The spread of coronavirus, Covid-19, globally means more populations in lock downs while slowing major economic activities, but for Iraq, it goes beyond the normally expected health and economic crises. The country’s political economy is designed in a way that any economic lose might lead to conventional conflict over resources. The pandemic dramatically decreased revenues of Iraqi Federal Government (FGI) and Kurdistan Regional Government (KRG) due to the recent oil price crash. The revenue-lose would force governments to pursue some painful readjustments that would probably embroil the country to devastating security instability and conflicts.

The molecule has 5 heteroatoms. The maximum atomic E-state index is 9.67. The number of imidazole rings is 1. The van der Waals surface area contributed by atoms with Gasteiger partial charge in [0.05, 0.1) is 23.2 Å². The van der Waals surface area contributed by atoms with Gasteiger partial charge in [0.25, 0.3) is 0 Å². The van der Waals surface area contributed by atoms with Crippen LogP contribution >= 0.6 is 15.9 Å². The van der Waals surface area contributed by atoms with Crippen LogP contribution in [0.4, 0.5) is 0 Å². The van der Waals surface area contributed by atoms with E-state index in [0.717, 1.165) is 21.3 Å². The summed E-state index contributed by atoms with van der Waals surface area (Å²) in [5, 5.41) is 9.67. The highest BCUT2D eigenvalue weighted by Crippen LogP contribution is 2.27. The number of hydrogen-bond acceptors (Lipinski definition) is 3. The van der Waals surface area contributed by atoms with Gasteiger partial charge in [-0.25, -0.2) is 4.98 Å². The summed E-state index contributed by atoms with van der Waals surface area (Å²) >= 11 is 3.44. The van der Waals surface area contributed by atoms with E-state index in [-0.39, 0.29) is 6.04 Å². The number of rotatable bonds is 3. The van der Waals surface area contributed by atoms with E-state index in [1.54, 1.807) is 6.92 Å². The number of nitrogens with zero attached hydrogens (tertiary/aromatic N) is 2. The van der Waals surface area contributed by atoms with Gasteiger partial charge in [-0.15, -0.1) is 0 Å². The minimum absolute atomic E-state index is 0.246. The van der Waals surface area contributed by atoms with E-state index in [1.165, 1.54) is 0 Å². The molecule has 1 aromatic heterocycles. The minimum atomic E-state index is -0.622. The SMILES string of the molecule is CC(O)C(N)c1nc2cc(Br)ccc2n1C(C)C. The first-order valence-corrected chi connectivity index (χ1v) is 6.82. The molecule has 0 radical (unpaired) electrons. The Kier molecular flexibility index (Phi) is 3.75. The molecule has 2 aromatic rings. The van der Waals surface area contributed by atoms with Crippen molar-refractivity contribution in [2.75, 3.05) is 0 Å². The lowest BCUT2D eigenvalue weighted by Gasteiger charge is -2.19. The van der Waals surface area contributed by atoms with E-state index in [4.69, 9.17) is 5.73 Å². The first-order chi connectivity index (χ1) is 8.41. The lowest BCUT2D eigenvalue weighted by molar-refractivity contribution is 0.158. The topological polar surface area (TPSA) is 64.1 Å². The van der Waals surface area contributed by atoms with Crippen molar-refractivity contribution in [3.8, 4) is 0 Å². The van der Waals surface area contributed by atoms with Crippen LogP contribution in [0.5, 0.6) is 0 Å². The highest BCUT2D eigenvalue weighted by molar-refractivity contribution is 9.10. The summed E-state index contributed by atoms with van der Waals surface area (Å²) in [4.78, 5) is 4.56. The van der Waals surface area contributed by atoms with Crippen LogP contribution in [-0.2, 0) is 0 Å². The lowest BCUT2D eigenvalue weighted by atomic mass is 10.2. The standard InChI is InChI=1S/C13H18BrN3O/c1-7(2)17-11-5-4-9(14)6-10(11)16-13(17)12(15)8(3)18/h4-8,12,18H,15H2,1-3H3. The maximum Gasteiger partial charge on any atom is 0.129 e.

The simplest model to anticipate the Iraq’s short-term expected uncertainties is conflict over resources. Major actors of the expected conflict are government backed militias, ruling political parties’ patronage networks within state, and finally, but the most vitally, young protesters who have been taking streets to demand better employment opportunities and overhaul the current political regime. Additionally, FGI and KRG have been in constant long standing oil and financial disputes, and it is hard to expect them finding sustainable solution considering strains the Covid-19 associated crisis put on their budgets.
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